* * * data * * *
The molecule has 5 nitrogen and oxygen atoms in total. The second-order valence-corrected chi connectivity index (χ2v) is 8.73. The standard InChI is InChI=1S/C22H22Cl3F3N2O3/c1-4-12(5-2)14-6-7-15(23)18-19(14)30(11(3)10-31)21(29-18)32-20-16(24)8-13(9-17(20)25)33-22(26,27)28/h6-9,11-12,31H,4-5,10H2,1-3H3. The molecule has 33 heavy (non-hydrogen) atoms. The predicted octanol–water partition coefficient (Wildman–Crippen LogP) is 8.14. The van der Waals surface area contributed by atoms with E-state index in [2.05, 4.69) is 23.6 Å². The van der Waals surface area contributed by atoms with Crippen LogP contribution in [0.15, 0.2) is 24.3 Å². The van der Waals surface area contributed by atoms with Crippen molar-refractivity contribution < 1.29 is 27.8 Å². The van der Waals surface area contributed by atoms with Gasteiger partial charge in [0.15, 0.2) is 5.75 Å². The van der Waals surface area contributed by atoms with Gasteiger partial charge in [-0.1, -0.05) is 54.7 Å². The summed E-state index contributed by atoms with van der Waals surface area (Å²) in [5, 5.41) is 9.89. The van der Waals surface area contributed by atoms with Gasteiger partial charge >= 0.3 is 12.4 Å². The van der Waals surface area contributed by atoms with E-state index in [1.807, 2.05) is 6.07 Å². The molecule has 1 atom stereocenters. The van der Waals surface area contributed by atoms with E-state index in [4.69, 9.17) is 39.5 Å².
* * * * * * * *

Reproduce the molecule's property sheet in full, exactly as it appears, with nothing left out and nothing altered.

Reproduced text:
The molecule has 5 nitrogen and oxygen atoms in total. The second-order valence-corrected chi connectivity index (χ2v) is 8.73. The standard InChI is InChI=1S/C22H22Cl3F3N2O3/c1-4-12(5-2)14-6-7-15(23)18-19(14)30(11(3)10-31)21(29-18)32-20-16(24)8-13(9-17(20)25)33-22(26,27)28/h6-9,11-12,31H,4-5,10H2,1-3H3. The molecule has 33 heavy (non-hydrogen) atoms. The predicted octanol–water partition coefficient (Wildman–Crippen LogP) is 8.14. The van der Waals surface area contributed by atoms with E-state index in [2.05, 4.69) is 23.6 Å². The van der Waals surface area contributed by atoms with Crippen LogP contribution in [0.15, 0.2) is 24.3 Å². The van der Waals surface area contributed by atoms with Crippen molar-refractivity contribution < 1.29 is 27.8 Å². The van der Waals surface area contributed by atoms with Gasteiger partial charge in [0.15, 0.2) is 5.75 Å². The van der Waals surface area contributed by atoms with Gasteiger partial charge in [-0.1, -0.05) is 54.7 Å². The summed E-state index contributed by atoms with van der Waals surface area (Å²) in [5, 5.41) is 9.89. The van der Waals surface area contributed by atoms with Gasteiger partial charge >= 0.3 is 12.4 Å². The van der Waals surface area contributed by atoms with E-state index in [1.807, 2.05) is 6.07 Å². The molecule has 1 atom stereocenters. The van der Waals surface area contributed by atoms with E-state index in [4.69, 9.17) is 39.5 Å².